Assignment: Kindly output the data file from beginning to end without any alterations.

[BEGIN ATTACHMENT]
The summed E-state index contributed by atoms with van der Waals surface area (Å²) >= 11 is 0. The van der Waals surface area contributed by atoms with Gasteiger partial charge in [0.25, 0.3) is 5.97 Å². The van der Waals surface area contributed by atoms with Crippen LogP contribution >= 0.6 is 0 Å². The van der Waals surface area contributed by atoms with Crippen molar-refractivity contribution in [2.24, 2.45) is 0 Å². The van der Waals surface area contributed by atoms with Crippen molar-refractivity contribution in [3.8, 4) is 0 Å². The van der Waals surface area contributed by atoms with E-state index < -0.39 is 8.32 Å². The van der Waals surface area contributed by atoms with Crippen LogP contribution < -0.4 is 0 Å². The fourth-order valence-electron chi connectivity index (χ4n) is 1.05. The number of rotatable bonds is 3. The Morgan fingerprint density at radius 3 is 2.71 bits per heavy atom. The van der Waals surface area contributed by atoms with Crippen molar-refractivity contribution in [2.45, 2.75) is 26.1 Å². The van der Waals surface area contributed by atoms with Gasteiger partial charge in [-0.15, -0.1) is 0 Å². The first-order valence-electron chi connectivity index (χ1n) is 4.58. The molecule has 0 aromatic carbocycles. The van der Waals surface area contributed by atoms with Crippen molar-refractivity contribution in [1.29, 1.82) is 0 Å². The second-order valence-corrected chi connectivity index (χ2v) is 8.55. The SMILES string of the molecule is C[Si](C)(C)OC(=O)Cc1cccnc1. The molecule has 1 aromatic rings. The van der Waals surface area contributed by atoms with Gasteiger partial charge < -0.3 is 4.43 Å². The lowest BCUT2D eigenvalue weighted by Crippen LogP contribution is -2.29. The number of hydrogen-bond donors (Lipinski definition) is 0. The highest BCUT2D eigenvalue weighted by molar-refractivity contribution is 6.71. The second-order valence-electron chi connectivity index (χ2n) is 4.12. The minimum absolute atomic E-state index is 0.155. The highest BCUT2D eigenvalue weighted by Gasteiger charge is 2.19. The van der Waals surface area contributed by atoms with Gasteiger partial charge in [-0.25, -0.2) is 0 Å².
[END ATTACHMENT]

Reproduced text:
The summed E-state index contributed by atoms with van der Waals surface area (Å²) >= 11 is 0. The van der Waals surface area contributed by atoms with Gasteiger partial charge in [0.25, 0.3) is 5.97 Å². The van der Waals surface area contributed by atoms with Crippen LogP contribution >= 0.6 is 0 Å². The van der Waals surface area contributed by atoms with Crippen molar-refractivity contribution in [2.24, 2.45) is 0 Å². The van der Waals surface area contributed by atoms with Crippen molar-refractivity contribution in [3.8, 4) is 0 Å². The van der Waals surface area contributed by atoms with E-state index < -0.39 is 8.32 Å². The van der Waals surface area contributed by atoms with Crippen LogP contribution < -0.4 is 0 Å². The fourth-order valence-electron chi connectivity index (χ4n) is 1.05. The number of rotatable bonds is 3. The Morgan fingerprint density at radius 3 is 2.71 bits per heavy atom. The van der Waals surface area contributed by atoms with Crippen molar-refractivity contribution in [2.45, 2.75) is 26.1 Å². The van der Waals surface area contributed by atoms with Gasteiger partial charge in [-0.15, -0.1) is 0 Å². The first-order valence-electron chi connectivity index (χ1n) is 4.58. The molecule has 0 aromatic carbocycles. The van der Waals surface area contributed by atoms with Crippen molar-refractivity contribution in [1.29, 1.82) is 0 Å². The second-order valence-corrected chi connectivity index (χ2v) is 8.55. The SMILES string of the molecule is C[Si](C)(C)OC(=O)Cc1cccnc1. The molecule has 1 aromatic rings. The van der Waals surface area contributed by atoms with Gasteiger partial charge < -0.3 is 4.43 Å². The lowest BCUT2D eigenvalue weighted by Crippen LogP contribution is -2.29. The number of hydrogen-bond donors (Lipinski definition) is 0. The highest BCUT2D eigenvalue weighted by molar-refractivity contribution is 6.71. The second-order valence-electron chi connectivity index (χ2n) is 4.12. The minimum absolute atomic E-state index is 0.155. The highest BCUT2D eigenvalue weighted by Gasteiger charge is 2.19. The van der Waals surface area contributed by atoms with Gasteiger partial charge in [-0.25, -0.2) is 0 Å².